World: A Call to Action: Transforming the Global Refugee System

Source: Refugee Council
Country: Bangladesh, Colombia, Germany, Guatemala, Libya, Myanmar, South Sudan, Syrian Arab Republic, Uganda, World, Yemen

World Refugee Council Calls for Major Actions to Transform the Global Refugee System

January 24, 2019...

World: Commission Implementing Decision of 11.1.2019 on the financing of humanitarian aid actions from the 2019 general budget of the European Union – ECHO/WWD/BUD/2019/01000

Source: European Commission's Directorate-General for European Civil Protection and Humanitarian Aid Operations
Country: Afghanistan, Algeria, Angola, Bangladesh, Belize, Benin, Bhutan, Bolivia (Plurinational State of), Botswana, Burkina Faso, Burundi, Cabo Verde, Cameroon, Central African Republic, Chad, China, Colombia, Comoros, Congo, Costa Rica, Côte d'Ivoire, Democratic People's Republic of Korea, Democratic Republic of the Congo, Djibouti, Ecuador, Egypt, El Salvador, Equatorial Guinea, Eritrea, Eswatini, Ethiopia, Gabon, Gambia, Ghana, Guatemala, Guinea, Guinea-Bissau, Haiti, Honduras, India, Iran (Islamic Republic of), Iraq, Jordan, Kazakhstan, Kenya, Kyrgyzstan, Lebanon, Lesotho, Liberia, Libya, Madagascar, Maldives, Mali, Mauritania, Mauritius, Mexico, Mongolia, Morocco, Mozambique, Myanmar, Namibia, Nepal, Nicaragua, Niger, Nigeria, occupied Palestinian territory, Pakistan, Panama, Paraguay, Peru, Philippines, Rwanda, Sao Tome and Principe, Seychelles, Sierra Leone, Somalia, South Africa, South Sudan, Sri Lanka, Sudan, Syrian Arab Republic, Tajikistan, Thailand, Timor-Leste, Togo, Tunisia, Turkey, Turkmenistan, Uganda, Ukraine, United Republic of Tanzania, Uzbekistan, Venezuela (Bolivarian Republic of), World, Yemen, Zambia, Zimbabwe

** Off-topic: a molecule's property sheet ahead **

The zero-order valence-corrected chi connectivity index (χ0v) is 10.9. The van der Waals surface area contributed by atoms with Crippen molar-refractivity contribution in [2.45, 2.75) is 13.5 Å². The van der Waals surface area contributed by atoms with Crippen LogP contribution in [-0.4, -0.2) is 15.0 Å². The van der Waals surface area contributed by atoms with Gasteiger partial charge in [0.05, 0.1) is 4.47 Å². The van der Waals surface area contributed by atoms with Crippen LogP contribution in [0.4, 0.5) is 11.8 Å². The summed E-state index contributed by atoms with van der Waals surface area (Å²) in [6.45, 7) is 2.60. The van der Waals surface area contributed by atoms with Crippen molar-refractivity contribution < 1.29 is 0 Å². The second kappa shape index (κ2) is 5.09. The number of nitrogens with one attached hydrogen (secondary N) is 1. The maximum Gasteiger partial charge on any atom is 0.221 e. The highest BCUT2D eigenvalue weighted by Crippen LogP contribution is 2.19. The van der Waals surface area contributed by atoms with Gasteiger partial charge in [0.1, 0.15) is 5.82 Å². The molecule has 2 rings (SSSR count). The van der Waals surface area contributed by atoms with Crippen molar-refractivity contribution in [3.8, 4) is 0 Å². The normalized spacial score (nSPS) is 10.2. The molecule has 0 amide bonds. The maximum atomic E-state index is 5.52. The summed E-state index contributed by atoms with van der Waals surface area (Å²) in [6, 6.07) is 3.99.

THE EUROPEAN COMMISSION,

Having regard to the Treaty on the Functioning of the European Union,

Having regard to Regulation (EU, Euratom) 2018/1046 of the European Parliament and of the Council of 18 July 2018 on the financial rules applicable to the general budget of the Union, amending Regulations (EU) No 1296/2013, (EU) No 1301/2013, (EU) No 1303/2013, (EU)
No 1304/2013, (EU) No 1309/2013, (EU) No 1316/2013, (EU) No 223/2014, (EU) No 283/2014, and Decision No 541/2014/EU and repealing Regulation (EU, Euratom) No 966/20121 , and in particular Article 110 thereof,

Having regard to Council Regulation (EC) No 1257/96 of 20 June 1996 concerning humanitarian aid2 ('the Humanitarian Aid Regulation' or 'HAR'), and in particular Article 1,

Article 2, Article 4 and Article 15(2) and (3) thereof,

Having regard to Council Decision 2013/755/EU of 25 November 2013 on the association of the overseas countries and territories with the European Union ('the Overseas Association Decision')3 , and in particular Article 79 thereof,

Whereas:

(1) In order to ensure the implementation of the humanitarian aid actions of the Union for 2019, it is necessary to adopt an annual financing decision for 2019. Article 110 of Regulation (EU, Euratom) 2018/1046 (‘the Financial Regulation’) establishes detailed rules on financing decisions.

(2) The human and economic losses caused by natural disasters are devastating. These natural disasters, be they sudden or slow onset, that entail major loss of life, physical and psychological or social suffering or material damage, are constantly increasing, and with them so is the number of victims. Man-made humanitarian crises, resulting from wars or outbreaks of fighting (also called complex or protracted crises) account for a large proportion of, and are, the main source of humanitarian needs in the world.